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Culture

What creature will succeed the couch potato?

With a major shift in TV-viewing habits on the horizon--thanks to TiVo, the video iPod and more--the industry is scrambling to figure out what's next.

LOS ANGELES--On the day after Christmas, a long-standard survey of people's television watching habits will take a first step into the digital present--and future.

For decades, the Nielsen Media Research audience measurement service has told networks and advertisers roughly how many people are watching, for example, ABC at 9 p.m. on a Wednesday. But as a growing number of people use TiVo or another service to record prime time shows for viewing later in the week or for watching on a laptop during a flight, the Nielsen ratings have gotten increasingly fuzzy.

In late December, Nielsen is finally taking one of several steps aimed at adapting to this new audience. Ratings will be broken out by how shows are watched--live, later in the day or within a seven-day period. Over time, Nielsen will also move to measure viewing that takes place via iPods, cell phones, laptops and other digital devices that are gaining TV privileges. The company also will track audiences for on-demand fare.

"I don't even try to figure out what's happening today. It's more important to try to figure out where we're going to be in 10 months, and then try to figure out how to get there."
--Steve Schwaid, senior VP, NBC Universal

The steps are a radical change for Nielsen, reflecting an overall paradigm shift that's shaking up the television world. The audience is taking control. And TV companies are scrambling to catch up.

"Viewers are tearing down the technological walls that once isolated their TV sets," Nielsen CEO Susan Whiting said Thursday at the Digital Entertainment and Media Expo here. "They represent formidable challenges, especially the younger generation, who are often more comfortable with change than their elders."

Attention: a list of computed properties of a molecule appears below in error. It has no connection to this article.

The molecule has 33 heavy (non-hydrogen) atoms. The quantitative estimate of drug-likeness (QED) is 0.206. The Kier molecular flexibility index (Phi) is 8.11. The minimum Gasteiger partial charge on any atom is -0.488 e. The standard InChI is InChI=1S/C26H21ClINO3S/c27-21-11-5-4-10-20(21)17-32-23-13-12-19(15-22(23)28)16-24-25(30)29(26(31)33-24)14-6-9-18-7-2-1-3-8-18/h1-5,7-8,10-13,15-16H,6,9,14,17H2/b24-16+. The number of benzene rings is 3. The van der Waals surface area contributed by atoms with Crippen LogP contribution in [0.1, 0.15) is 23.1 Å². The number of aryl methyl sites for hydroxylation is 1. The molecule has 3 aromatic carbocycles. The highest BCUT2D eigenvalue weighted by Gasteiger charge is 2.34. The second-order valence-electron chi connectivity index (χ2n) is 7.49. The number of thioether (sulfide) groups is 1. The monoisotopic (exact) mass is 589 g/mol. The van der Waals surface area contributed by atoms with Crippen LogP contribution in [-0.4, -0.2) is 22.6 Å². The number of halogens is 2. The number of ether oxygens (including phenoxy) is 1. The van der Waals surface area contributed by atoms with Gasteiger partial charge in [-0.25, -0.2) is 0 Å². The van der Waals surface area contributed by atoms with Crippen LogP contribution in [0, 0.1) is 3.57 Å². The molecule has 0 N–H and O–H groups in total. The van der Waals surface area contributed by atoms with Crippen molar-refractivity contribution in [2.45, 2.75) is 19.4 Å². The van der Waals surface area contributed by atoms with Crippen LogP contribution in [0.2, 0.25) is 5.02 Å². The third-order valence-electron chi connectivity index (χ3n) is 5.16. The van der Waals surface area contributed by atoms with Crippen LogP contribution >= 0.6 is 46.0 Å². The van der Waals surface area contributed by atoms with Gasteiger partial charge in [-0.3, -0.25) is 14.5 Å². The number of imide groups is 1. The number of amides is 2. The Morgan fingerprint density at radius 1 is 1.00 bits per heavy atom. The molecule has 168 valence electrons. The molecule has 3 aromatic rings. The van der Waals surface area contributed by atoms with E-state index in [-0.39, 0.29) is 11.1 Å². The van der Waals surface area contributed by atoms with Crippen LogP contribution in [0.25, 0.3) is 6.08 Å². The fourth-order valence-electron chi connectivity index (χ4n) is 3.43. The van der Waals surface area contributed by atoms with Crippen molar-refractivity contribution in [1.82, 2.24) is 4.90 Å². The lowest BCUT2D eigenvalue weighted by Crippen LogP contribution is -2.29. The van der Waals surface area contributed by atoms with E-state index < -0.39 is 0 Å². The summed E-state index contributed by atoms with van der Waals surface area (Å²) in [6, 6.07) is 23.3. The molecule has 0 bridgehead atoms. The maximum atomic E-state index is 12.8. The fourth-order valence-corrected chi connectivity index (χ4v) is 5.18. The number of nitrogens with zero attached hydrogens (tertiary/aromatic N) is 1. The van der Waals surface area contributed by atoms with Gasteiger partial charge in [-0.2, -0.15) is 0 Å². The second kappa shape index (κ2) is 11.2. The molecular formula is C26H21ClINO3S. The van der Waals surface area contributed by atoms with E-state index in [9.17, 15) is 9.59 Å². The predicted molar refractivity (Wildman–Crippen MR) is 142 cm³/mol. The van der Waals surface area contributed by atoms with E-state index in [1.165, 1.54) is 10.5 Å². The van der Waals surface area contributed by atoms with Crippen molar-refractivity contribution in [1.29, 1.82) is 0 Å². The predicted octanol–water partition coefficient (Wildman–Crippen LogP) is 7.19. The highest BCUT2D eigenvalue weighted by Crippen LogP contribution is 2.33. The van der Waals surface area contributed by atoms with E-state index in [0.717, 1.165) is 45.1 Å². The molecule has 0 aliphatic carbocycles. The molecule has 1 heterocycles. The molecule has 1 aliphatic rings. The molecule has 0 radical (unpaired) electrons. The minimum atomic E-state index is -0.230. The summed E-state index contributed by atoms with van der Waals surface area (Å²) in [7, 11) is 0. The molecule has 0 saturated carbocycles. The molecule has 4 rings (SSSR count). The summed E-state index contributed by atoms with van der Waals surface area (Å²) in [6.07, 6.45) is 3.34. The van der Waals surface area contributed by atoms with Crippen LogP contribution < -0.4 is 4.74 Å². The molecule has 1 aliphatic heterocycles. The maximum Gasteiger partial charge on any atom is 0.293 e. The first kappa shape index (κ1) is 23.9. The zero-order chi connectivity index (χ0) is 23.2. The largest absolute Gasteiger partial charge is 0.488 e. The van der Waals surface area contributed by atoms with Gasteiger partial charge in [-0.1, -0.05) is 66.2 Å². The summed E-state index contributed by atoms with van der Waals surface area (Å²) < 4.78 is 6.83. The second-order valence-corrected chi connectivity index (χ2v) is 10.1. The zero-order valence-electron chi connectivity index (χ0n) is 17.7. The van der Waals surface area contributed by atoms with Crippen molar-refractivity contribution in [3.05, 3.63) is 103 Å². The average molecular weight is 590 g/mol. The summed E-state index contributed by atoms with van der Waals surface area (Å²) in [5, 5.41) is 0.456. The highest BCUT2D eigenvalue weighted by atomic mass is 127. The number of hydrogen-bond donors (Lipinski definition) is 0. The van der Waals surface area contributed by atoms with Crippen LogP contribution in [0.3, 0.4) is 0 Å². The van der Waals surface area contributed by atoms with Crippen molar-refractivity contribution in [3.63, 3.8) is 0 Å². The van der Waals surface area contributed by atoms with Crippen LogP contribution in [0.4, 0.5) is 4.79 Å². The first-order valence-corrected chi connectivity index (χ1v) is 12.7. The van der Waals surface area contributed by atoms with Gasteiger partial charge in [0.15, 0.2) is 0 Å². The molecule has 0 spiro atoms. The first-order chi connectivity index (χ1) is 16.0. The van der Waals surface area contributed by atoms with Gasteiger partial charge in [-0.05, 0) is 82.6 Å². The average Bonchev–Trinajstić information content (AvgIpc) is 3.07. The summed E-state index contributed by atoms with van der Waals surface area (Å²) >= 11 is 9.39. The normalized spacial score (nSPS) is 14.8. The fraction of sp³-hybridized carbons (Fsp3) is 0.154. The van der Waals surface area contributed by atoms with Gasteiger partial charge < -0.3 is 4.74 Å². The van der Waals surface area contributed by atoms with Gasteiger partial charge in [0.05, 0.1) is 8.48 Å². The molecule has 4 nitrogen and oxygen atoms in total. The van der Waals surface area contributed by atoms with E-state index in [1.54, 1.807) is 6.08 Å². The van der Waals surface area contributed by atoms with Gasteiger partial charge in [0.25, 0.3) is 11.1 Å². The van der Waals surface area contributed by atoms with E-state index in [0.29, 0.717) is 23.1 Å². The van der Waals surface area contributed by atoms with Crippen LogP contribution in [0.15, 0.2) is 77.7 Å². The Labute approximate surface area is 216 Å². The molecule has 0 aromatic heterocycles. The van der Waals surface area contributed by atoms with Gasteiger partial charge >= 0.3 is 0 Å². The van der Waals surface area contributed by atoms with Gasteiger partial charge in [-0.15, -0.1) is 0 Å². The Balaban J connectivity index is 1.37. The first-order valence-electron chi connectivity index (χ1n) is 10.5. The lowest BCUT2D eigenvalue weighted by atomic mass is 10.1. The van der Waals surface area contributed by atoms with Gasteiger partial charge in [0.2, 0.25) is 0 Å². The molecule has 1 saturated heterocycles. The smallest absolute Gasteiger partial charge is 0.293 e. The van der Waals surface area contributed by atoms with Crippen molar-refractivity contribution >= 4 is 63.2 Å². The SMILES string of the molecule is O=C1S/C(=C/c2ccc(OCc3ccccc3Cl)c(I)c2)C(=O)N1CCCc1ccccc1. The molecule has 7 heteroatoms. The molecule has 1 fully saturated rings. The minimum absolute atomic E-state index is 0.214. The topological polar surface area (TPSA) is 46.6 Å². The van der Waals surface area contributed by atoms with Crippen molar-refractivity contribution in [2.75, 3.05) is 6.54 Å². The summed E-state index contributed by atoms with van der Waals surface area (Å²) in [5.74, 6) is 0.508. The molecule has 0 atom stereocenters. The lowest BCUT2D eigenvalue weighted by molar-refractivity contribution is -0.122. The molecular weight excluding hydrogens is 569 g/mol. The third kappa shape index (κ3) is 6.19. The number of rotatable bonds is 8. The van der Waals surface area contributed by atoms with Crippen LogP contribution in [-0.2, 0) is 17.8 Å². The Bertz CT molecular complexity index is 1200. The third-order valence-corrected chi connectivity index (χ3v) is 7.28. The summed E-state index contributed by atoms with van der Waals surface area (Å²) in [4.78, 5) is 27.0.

Indeed, what's increasingly evident in television's rush into the digital age is that the archetypal couch potato may be an endangered species. How companies react to this new kind of viewer, one who's increasingly as active as a video-game player, will recast the foundations of the media business over the next decade.

Executives at digital video recorder company TiVo have had a ringside seat as the change has unfolded, being able to track every click and button push of their customers' remote controls. What they've seen surprises even them. The average TiVo household clicks a button 350 times a day, and more than 70 percent of viewing involves skipping ads, said Chief Executive Officer Tom Rogers.

What that shows is convergence: not the traditional idea that a TV is becoming a computer, or vice versa, but that consumers' use of both is converging on an active engagement with content, he said.

"There has been a sense that the TV viewer is a leaning-back, passive person, and that the PC is a leaning-forward, active experience," Rogers said. "In fact, the TV viewer is increasingly active, not passive, about viewing."

Money flowing, but confusion reigns
Myriad technological means to feed this hunger for activity are now arising, and a few companies are well positioned to benefit substantially from the change in habits.

Despite staunch competition from cable and satellite TV companies that offer their own digital video recording services, TiVo remains at the forefront of the trend.